4 Ways to Prevent Tooth Decay in Children
As a parent, you only want what’s best for your little one. Whether you’re a new mom navigating the waters of caring for your firstborn, or a seasoned pro ready to start your own family softball team (sorry neighbor kids, all positions are filled), preventing tooth decay in kids is never an easy feat.
Because tiny hands and mouths don’t yet have the knowledge or the dexterity to properly care for their teeth, tooth decay is a common occurrence, and it’s largely up to you to help establish healthy habits and keep tooth decay at bay.
Read on to learn the four simplest ways to help prevent tooth decay so your kids can have a head start on a healthy, happy smile for life.
A Healthy Oral Hygiene Routine
Like, duh! (Do kids still say duh?) Anyway, obviously oral hygiene is one of the most important ways to prevent tooth decay, but implementing it is easier said than done! The easiest way to establish a routine that will stick is to lead by example and start early. These early years are formative, and their brains are like sponges, absorbing everything around them and forming habits and attitudes they will carry with them for life.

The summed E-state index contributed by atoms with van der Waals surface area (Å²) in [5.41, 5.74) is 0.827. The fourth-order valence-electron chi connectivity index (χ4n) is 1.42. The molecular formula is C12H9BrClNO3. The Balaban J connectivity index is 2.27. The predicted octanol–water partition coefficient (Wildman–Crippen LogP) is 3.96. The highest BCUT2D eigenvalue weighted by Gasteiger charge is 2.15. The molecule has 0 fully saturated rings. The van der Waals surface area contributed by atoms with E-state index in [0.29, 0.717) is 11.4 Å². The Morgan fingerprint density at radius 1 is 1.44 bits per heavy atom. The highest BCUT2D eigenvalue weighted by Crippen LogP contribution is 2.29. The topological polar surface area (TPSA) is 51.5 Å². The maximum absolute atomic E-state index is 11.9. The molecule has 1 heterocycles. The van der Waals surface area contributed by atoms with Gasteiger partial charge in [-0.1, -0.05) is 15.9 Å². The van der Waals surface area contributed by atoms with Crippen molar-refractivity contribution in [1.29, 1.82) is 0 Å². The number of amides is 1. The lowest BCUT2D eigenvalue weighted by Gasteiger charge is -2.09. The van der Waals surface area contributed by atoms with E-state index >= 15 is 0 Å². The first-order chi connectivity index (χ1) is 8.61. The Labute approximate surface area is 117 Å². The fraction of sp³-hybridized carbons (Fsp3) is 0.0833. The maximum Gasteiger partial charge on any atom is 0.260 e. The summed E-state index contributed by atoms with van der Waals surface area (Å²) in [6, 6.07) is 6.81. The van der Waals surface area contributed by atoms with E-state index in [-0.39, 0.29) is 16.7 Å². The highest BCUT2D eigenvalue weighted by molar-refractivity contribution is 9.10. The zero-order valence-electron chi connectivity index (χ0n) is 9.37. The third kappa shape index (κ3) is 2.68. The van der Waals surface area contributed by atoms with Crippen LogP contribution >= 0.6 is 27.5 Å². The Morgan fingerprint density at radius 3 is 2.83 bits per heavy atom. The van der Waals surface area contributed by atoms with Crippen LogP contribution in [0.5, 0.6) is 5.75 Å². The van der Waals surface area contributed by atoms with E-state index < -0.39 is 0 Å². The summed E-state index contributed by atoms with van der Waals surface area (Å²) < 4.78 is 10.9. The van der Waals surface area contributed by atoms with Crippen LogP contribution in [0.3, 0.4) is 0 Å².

- You should wash your baby’s gums after feeding with a warm washcloth, even before their teeth start to come in.
- Once their first tooth emerges, you should begin brushing with a baby-sized toothbrush and water. Brush their teeth and gums gently in small circular motions, even where no teeth have emerged yet to stimulate blood blow and get them used to the feeling of brushing.
- Begin flossing as soon as two or more teeth start to touch. Curve the floss gently in a c-shape around the teeth and under the gums and use a new section of floss between each tooth.
- Begin using fluoridated toothpaste around age 2-3, when they are able to spit the paste out.
- Brush for them until they are able to do so effectively themselves, which is typically around age 6 when they are able to tie their own shoes and head off to school. Continue supervising until you’re confident in their big-kid brushing and flossing skills.
- A healthy hygiene routine includes brushing at least twice per day, before breakfast and before bed, and flossing once daily at either time.
- Rinsing with water after eating, before brushing, and periodically throughout the day is a great way to reduce plaque, acidity, and enamel damage.
Limited Sugar Intake
Nowadays, sugar is in just about everything we eat and drink, so it’s more important than ever to pay attention to what you and your kids are consuming regularly. Not only do tooth-decay bugs feed on sugar, but other diseases (including cancers) thrive on it as well, so it’s best to limit sugar as much as possible if your goal is healthy smiles and healthy bodies.
- Only allow water in the baby bottle. Anything else including breast milk, formula, or juice is chock-full of sugar, and if they’re sipping it from a bottle all day or night, they will almost certainly develop baby-bottle tooth decay.
- Make juice a “sometimes treat” for special occasions or as a reward for good behavior. Juice, soda, sports drinks, or other sugary beverages should not be their primary form of hydration. Water should always come first and foremost.